Gully Boys Bring Emo Back to the Cities

by Felicity Bosk

Photo credits: Felicity Bosk
Photo credits: Felicity Bosk

Emo, soulful, with a little beach vibe. Gully Boys is made up of three ladies based in Minneapolis. They released “Not So Brave,” their debut album, in August and they’ve got the Twin Cities talking.

The album name comes from the song Half Full, which is also drummer Nadirah McGill’s favorite song.

“We love the harmonies in the chorus and the ending of the song in specific” said McGill. “At first when writing, it was one of our least favorites but after hearing the finish product we couldn’t be more happy.”

Other band members are Kaytee Callahan on guitar and Natalie Klemond on bass. The two of them have known each other since middle school, and McGill later met Callahan while working together at Ragstock. 

My personal favorite song on “Not so Brave” is Greasy-- a song about lacking personal hygiene and lethargy during depressive episodes in both a literal and symbolic sense. It’s got a catchy pop-punk vibe throughout and even though at first I didn’t fully understand the lyrics I was trying to sign along.

The first single of “Not So Brave” was Dizzy Romantic. It’s a powerful song about fighting with a romantic partner that gets more loud and aggressive as it goes on. It’s gotten radio play on The Current, and the band has since been interviewed by the Star Tribune and City Pages.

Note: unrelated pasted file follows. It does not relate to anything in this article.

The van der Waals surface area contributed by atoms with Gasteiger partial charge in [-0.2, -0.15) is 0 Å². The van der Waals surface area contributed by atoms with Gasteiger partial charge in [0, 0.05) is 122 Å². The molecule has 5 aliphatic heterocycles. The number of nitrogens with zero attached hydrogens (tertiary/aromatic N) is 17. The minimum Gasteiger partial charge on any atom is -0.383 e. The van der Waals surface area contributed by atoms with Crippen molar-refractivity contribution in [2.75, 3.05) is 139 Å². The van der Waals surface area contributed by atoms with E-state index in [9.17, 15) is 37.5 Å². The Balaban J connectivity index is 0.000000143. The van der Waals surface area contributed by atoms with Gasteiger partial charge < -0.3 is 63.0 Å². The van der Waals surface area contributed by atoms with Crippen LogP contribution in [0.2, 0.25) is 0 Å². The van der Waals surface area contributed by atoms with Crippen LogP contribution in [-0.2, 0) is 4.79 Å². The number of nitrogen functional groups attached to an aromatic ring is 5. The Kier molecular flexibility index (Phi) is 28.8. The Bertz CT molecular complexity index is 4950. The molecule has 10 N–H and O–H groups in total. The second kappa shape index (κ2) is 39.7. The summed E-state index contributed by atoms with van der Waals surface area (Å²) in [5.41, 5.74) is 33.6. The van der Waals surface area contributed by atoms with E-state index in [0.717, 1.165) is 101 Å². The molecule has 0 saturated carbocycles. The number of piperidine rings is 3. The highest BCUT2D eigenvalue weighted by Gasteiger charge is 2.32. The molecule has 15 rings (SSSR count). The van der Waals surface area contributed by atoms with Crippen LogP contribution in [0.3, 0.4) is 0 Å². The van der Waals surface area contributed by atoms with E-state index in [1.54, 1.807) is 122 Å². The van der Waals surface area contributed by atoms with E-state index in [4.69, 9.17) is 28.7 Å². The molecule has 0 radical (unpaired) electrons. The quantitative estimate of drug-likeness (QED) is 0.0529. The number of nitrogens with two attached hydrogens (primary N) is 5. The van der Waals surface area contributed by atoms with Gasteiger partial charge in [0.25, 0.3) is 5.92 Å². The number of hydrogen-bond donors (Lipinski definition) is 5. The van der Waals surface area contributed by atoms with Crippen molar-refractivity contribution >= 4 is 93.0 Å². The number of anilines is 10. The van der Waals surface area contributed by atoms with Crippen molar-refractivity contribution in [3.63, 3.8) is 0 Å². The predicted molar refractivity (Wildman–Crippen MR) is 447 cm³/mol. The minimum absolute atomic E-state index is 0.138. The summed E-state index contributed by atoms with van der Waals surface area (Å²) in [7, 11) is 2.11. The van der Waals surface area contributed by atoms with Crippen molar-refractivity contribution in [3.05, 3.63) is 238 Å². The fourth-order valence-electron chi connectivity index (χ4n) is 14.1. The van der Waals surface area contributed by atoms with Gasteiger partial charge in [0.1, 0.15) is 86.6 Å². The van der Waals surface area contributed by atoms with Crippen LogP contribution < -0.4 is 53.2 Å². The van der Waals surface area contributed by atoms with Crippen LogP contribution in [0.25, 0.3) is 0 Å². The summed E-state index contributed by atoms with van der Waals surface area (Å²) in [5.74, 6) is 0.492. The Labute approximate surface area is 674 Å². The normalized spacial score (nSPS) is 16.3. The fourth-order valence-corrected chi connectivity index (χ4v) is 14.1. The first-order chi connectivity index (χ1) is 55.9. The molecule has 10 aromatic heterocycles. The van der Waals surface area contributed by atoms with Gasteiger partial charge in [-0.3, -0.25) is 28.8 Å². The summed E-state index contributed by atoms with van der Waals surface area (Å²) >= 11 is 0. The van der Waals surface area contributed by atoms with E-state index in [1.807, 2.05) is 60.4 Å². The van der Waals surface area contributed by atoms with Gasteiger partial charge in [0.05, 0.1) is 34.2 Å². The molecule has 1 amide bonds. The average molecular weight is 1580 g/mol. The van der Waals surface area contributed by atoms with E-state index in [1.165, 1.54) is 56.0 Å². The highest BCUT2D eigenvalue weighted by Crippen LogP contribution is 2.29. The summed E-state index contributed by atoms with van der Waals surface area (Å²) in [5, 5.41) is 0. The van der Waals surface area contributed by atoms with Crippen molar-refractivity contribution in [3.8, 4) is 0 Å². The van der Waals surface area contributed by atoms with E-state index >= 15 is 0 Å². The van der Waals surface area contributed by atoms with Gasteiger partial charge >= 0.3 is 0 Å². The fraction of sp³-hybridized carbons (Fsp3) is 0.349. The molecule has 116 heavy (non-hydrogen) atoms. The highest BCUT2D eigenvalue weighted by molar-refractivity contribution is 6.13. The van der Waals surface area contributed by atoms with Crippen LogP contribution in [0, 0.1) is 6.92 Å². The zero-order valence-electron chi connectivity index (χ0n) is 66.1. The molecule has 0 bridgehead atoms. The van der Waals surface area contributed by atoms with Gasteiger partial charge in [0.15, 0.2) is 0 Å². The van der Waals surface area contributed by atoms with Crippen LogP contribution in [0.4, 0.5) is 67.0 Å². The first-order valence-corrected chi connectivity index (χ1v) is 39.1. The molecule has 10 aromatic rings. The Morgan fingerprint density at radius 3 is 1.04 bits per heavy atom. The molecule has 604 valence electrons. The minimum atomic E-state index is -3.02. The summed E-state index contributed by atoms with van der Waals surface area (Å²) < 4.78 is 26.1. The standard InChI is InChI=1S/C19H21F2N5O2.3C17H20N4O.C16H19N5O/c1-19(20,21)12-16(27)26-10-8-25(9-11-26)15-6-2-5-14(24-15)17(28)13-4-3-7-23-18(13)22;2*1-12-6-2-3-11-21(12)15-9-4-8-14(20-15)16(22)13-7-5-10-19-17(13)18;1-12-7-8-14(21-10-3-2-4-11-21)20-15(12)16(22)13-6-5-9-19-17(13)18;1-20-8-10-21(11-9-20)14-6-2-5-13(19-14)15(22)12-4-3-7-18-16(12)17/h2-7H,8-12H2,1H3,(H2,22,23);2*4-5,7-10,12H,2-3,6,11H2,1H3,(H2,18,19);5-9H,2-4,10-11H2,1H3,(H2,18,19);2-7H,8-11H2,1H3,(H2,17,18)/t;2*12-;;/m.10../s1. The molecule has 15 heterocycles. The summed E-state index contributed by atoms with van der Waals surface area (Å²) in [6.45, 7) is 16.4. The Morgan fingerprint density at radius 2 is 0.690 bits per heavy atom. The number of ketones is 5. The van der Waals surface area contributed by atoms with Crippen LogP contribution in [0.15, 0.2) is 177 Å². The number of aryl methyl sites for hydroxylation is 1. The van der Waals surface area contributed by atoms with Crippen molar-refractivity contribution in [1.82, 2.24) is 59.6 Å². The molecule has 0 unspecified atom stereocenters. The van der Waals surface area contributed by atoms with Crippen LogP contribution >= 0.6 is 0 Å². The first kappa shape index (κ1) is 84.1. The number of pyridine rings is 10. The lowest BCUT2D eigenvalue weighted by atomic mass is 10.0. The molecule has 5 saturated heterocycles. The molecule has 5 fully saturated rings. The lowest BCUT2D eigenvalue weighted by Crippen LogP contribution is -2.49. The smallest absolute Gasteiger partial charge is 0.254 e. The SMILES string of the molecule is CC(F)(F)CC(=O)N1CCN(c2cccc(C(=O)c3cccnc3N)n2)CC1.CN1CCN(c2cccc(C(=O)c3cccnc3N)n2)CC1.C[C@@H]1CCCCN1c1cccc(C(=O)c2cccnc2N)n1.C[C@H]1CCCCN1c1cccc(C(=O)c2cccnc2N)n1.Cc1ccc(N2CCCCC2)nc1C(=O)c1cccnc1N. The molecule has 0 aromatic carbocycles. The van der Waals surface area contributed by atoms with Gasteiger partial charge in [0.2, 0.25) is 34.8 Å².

Gully Boys name their biggest influences as Hole, Alanis Morrissette, PJ Harvey, and No Doubt. To me, Hole is the most noticeable influencer; they’re also a female lead punk rocking band with very similar vocal style and energy. 

They had their album release show at the famous 7th Street Entry. After the show they began their first tour. They traveled playing shows around the Midwest until eventually making their way to New Orleans.

“It was incredible,” said McGill. “Loved playing in a new city every night. Made us love Minneapolis even more though.”

This album is the sort of thing I could see getting really big in the world of underground music. It’s catchy, it’s smart, it’s powerful, and it’s fun to listen to. In a genre that’s been male-dominated for decades, it is refreshing and exciting to see more female voices lifted up. 

Gully Boys don’t currently have any concert dates set up for a Duluth show but at the rate they’re rising in popularity I’d bet they’ll make the trip up here to rock with Northlanders soon.